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Brooklyn Bridge Park Bigwigs Were Quick to Buy Condos in Disputed Pierhouse

By Rosa Goldensohn | September 24, 2015 10:48am
 David Offensend and Hank Gutman, city-appointed members of the park's board of directors, were among the first to buy condos  in the hotly disputed Pierhouse.
David Offensend and Hank Gutman, city-appointed members of the park's board of directors, were among the first to buy condos in the hotly disputed Pierhouse.
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DNAinfo/Rosa Goldensohn

BROOKLYN HEIGHTS — Two Brooklyn Bridge Park board members — who helped approve a luxury residential development that critics say blocks coveted views — were among the first to buy condos in the controversial tower last year, DNAinfo New York has learned.

David Offensend and Henry Gutman, then-members of the Brooklyn Bridge Park’s board of directors, were quick to sign purchasing agreements for apartments at the Pierhouse in March 2014, the park confirmed Tuesday.

The Pierhouse has come under fire from opponents for obstructing the view of the Brooklyn Bridge from the Promenade, Brooklyn Heights’ walkway over the East River, and has sparked protests from neighbors and an unsuccessful lawsuit to halt its construction.

The Brooklyn Bridge Park Corporation approved and oversaw the creation of the building on state land and will receive the property taxes generated there.

Offensend, who stepped down from the park corporation’s Board of Directors in July, and Gutman, who remains on the board, got clearance from the city's Law Department to buy units in the tony building, which includes a screening room, a pet wash station and a "young adults study" room, according to documents filed with the state.

The park could not provide details on the units they purchased, but prices for the condos that sold in March 2014 spanned from $2.05 million, for a one-bedroom apartment, to $6.76 million for a four-bedroom apartment with a 2,028-square-foot terrace.

Offensend declined to comment and Gutman did not respond to a request for comment.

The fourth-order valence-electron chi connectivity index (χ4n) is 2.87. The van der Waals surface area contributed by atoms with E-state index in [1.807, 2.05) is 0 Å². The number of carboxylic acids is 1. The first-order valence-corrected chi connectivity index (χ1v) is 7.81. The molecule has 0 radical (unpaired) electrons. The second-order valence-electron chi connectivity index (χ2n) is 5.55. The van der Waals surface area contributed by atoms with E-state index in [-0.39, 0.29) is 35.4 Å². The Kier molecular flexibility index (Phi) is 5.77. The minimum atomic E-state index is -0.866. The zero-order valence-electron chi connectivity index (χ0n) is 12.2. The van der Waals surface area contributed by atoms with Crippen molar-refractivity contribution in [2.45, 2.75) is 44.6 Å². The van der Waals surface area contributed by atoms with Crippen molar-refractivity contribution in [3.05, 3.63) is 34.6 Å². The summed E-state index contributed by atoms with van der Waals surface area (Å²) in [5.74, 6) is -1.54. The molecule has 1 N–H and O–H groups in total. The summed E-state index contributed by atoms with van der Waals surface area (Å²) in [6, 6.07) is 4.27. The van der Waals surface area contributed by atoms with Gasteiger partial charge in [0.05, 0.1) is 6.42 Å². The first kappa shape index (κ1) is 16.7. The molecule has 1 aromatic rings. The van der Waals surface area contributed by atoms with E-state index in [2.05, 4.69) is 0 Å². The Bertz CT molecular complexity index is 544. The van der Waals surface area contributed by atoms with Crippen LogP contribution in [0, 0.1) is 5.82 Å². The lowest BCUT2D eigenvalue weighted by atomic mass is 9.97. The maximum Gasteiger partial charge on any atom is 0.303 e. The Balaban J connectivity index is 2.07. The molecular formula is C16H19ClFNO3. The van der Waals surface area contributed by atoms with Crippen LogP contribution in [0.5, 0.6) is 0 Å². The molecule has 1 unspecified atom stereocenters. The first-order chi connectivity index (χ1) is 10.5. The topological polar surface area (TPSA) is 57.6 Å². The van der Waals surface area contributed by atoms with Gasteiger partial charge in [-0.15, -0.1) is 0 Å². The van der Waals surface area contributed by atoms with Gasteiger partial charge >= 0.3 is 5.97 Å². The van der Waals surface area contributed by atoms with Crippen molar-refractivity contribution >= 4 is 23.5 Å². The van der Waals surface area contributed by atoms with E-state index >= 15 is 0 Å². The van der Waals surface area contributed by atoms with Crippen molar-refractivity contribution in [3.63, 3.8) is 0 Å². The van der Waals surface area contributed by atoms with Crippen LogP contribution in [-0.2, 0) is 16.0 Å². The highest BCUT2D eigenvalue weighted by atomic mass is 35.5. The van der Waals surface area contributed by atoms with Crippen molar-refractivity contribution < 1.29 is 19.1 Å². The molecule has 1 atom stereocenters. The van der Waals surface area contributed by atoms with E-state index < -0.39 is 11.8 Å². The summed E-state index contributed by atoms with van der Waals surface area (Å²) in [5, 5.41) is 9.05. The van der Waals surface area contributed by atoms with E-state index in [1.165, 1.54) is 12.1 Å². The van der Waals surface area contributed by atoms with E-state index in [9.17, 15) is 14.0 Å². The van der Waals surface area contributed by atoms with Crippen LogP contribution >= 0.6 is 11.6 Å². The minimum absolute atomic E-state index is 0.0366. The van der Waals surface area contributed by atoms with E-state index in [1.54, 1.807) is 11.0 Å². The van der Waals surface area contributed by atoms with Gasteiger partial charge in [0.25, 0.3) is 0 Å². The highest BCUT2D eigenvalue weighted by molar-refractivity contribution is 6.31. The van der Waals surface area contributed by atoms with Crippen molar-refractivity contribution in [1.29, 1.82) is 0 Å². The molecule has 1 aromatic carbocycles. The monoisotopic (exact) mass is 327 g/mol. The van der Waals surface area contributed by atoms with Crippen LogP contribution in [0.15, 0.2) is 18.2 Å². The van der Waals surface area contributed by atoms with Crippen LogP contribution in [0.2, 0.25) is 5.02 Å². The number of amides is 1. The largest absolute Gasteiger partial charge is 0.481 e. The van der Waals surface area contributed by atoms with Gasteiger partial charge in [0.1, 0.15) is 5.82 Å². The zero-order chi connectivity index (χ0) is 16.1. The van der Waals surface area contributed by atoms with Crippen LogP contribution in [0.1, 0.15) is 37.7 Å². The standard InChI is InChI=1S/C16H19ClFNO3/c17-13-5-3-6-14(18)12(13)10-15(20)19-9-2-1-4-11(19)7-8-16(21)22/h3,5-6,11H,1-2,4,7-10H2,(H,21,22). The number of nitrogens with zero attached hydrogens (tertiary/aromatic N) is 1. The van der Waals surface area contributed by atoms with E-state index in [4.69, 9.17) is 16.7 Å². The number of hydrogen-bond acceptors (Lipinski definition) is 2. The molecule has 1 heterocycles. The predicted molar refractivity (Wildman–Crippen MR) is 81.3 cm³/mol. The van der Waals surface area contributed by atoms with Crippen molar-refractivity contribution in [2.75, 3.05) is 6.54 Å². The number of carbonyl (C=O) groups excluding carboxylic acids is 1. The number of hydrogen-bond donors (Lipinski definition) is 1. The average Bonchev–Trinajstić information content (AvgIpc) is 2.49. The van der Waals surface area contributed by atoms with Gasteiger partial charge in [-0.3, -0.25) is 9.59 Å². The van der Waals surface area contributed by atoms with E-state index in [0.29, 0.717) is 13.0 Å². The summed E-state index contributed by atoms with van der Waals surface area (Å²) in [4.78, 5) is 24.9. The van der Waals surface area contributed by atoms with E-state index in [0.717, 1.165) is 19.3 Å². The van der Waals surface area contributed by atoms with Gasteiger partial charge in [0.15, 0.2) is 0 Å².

Brooklyn Bridge Park Vice President Belinda Cape said the men adhered to the park’s code of ethics.

"Directors who signed contracts for units in the Pier 1 development followed all requirements of BBP’s Code of Ethics, including disclosure of the contract and recusal from votes pertaining to their interest as determined in consultation with Corporation Counsel," Cape wrote in an email. "Further, these directors obtained clearance from Corporation Counsel prior to executing contracts in March 2014 and affirmed in writing that they purchased at market value and received no special dispensation, gifts or favors whatsoever in connection with the transaction."

But Brooklyn Heights neighbors said even if the board members followed the law, their move to buy condos betrayed the neighborhood’s trust.

Steven Guterman, who has been leading the crusade against the Pierhouse with the group Save the View Now, said the two failed to provide oversight to the project or consider community opposition, putting their interests ahead of the public.

According to Guterman, Gutman initially shared similar concerns about the obstructed views a decade ago when planning started, but since then had backed off.

"He was concerned not only about the park but the impact of the buildings that are going to be built on the views from the Promenade," Guterman said. "I do not think anyone expected the concern for the views to be forgotten."

The city's Conflict of Interest Board said it had issued no public opinions in the case.

Leadership at Brooklyn Bridge Park, a private corporation that created and maintains the East River park, is appointed by the mayor and governor.

Both Gutman and Offensend were appointed to three-year terms by former mayor Michael Bloomberg at the time of the corporation’s formation in 2010 and reappointed in 2013, Cape said.

Gutman, an attorney, is also chairman of the board of the Brooklyn Navy Yard Development Corporation. Offensend was chief operating officer of the New York Public Library until last year.